The House Financial Services Committee will take up a bill next week intended to cap the salaries of the top officials at Fannie Mae and Freddie Mac at $255,000 annually, their current level.

The legislation was prompted by concerns that the Federal Housing Finance Agency, which oversees the mortgage buyers, soon may approve salaries as high as $7.2 million for the CEOs.

Rep. Ed Royce, R-Calif., the chief sponsor of the legislation, was prompted to introduce it after Freddie Mac said in its most recent filing to the Securities and Exchange Commission that the finance agency had said it "may not propose compensation for the CEO that is higher than the 25th percentile of the market, using the agreed-upon comparator group for FHFA evaluation of compensation of Freddie Mac's executive officers."

The executives currently receive an estimated $600,000 annually in compensation. Raising that to the 25th percentile would put their compensation packages at about $7.2 million annually, based on current CEO pay levels. Royce's legislation, dubbed the Equity In Government Compensation Act, is set to be marked up by the committee on Thursday.

"Congress needs to put a stop to the planned multi-million dollar paydays at Fannie Mae and Freddie Mac. Holding compensation packages at taxpayer-backed organizations to responsible limits is in the interest of the public trust," Royce said.

A spokesman for Freddie Mac declined to comment. A representative for Fannie Mae did not respond to a request for comment.

The CEOs of Fannie Mae and Freddie Mac are, respectively, Timothy Mayopoulos and Donald Layton. They have previously defended increasing executive pay compensation, saying it was necessary to attract and retain talented managers at the government-sponsored enterprises.

Fannie Mae and Freddie Mac purchase mortgages and resell them as securities. Though founded by the federal government, they were intended to function as private companies with the goal of making housing affordable for lower-income families. Their quasi-private status and the implicit government backing of their securities gives them an edge over their private-sector competitors.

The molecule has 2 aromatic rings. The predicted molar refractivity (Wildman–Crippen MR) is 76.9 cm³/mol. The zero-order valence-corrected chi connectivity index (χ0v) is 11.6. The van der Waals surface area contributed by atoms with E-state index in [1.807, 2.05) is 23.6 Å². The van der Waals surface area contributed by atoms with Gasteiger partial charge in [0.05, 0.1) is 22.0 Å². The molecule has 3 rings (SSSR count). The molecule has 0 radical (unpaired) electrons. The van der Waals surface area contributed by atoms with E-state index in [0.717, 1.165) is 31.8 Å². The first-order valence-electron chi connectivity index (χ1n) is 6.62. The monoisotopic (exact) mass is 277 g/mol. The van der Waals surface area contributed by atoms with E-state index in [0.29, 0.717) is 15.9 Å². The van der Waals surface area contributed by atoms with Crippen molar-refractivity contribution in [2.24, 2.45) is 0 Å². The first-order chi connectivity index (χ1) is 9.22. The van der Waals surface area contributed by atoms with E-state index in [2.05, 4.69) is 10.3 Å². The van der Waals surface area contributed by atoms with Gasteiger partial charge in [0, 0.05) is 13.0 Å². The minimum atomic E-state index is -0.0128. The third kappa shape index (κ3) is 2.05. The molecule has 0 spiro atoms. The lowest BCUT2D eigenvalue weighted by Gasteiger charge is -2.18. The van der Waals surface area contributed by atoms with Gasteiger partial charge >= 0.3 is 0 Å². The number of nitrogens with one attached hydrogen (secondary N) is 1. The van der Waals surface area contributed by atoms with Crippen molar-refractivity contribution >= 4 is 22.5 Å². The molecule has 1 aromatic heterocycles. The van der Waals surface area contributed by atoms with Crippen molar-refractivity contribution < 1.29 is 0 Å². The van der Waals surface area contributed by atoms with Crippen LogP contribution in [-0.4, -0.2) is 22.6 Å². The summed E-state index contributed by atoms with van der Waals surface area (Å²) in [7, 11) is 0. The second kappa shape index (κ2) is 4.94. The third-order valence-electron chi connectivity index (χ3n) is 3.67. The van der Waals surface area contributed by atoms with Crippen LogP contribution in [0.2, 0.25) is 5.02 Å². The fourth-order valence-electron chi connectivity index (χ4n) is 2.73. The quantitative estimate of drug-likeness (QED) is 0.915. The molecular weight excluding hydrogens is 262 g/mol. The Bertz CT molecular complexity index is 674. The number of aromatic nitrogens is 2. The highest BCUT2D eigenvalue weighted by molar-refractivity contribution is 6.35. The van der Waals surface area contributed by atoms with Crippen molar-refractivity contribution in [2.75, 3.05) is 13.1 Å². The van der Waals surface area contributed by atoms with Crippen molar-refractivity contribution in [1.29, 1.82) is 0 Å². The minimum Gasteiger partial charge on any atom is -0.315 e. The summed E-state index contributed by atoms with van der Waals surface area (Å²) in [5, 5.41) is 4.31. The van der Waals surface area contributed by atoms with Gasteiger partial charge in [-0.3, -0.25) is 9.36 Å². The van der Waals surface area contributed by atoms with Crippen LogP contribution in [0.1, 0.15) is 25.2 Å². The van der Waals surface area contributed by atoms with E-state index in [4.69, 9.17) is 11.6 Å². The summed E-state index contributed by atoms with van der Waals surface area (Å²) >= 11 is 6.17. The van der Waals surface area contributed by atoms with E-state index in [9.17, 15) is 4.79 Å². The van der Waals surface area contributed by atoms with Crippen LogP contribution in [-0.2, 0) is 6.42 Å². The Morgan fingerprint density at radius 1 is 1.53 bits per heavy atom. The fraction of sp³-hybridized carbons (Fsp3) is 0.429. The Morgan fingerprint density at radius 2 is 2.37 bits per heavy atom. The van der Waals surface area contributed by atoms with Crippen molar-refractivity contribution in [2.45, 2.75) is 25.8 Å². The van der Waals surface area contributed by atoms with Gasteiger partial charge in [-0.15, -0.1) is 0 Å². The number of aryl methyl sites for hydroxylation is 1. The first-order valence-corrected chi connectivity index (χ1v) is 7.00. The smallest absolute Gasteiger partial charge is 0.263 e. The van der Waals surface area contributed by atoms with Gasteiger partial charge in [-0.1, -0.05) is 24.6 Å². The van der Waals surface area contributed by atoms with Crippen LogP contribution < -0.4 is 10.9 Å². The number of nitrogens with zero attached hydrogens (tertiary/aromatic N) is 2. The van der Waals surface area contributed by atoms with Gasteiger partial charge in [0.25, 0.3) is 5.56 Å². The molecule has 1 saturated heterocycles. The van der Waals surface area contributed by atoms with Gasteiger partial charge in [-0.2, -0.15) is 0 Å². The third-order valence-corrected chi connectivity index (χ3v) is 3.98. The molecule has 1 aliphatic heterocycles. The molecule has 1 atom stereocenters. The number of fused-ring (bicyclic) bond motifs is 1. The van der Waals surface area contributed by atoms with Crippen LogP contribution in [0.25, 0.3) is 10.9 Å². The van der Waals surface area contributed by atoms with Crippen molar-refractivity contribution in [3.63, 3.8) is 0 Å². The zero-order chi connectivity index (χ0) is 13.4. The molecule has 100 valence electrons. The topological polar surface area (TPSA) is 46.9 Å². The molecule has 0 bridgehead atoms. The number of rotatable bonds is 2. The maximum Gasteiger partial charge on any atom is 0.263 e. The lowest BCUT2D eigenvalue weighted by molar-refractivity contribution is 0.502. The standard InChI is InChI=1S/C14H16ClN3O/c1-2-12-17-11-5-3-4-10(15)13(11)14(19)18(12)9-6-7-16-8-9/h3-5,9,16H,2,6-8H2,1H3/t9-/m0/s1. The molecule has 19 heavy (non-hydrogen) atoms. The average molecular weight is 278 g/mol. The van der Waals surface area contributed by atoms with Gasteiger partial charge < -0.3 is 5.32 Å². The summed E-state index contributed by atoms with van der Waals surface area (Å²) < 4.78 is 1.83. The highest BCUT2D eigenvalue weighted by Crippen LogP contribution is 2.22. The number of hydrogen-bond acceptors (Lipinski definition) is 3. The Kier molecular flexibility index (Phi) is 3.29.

That implicit backing became explicit in 2008 when the entities went bankrupt when the housing bubble burst, helping to spark the 2008 financial crisis and prompting a government bailout estimated at $187.5 billion. Defenders of the companies note that both eventually repaid the bailouts. The government actually netted an estimated $40 billion profit on loans to the agencies.

Royce argues that still doesn't justify the salaries.

"They are still in conservatorship. These are not private companies," said Royce spokesman Saat Alety. "They may have paid back the taxpayers for the bailouts, but not for the broader damage they caused to the economy."

The legislation has four other co-sponsors, all Republicans. Alety conceded that getting Democratic support would be difficult as most of them are ardent supporters of the two institutions. Still, he noted that liberals have made excessive CEO pay a major cause. Rep. Maxine Waters, D-Calif., ranking Democrat on the committee, voted in favor of a measure capping the GSE officials' salaries to their current levels in 2011.

A Treasury Department spokesman told The Wall Street Journal earlier this month that it "does not support FHFA's new approach to CEO compensation at Fannie Mae and Freddie Mac and urged the agency to reject any increase." However, the spokesman also said that "FHFA ultimately has sole authority over executive compensation at both enterprises."

FHFA's director is Mel Watt, formerly a Democratic congressman from North Carolina. He was nominated to the position by President Obama and confirmed by the Senate in 2013.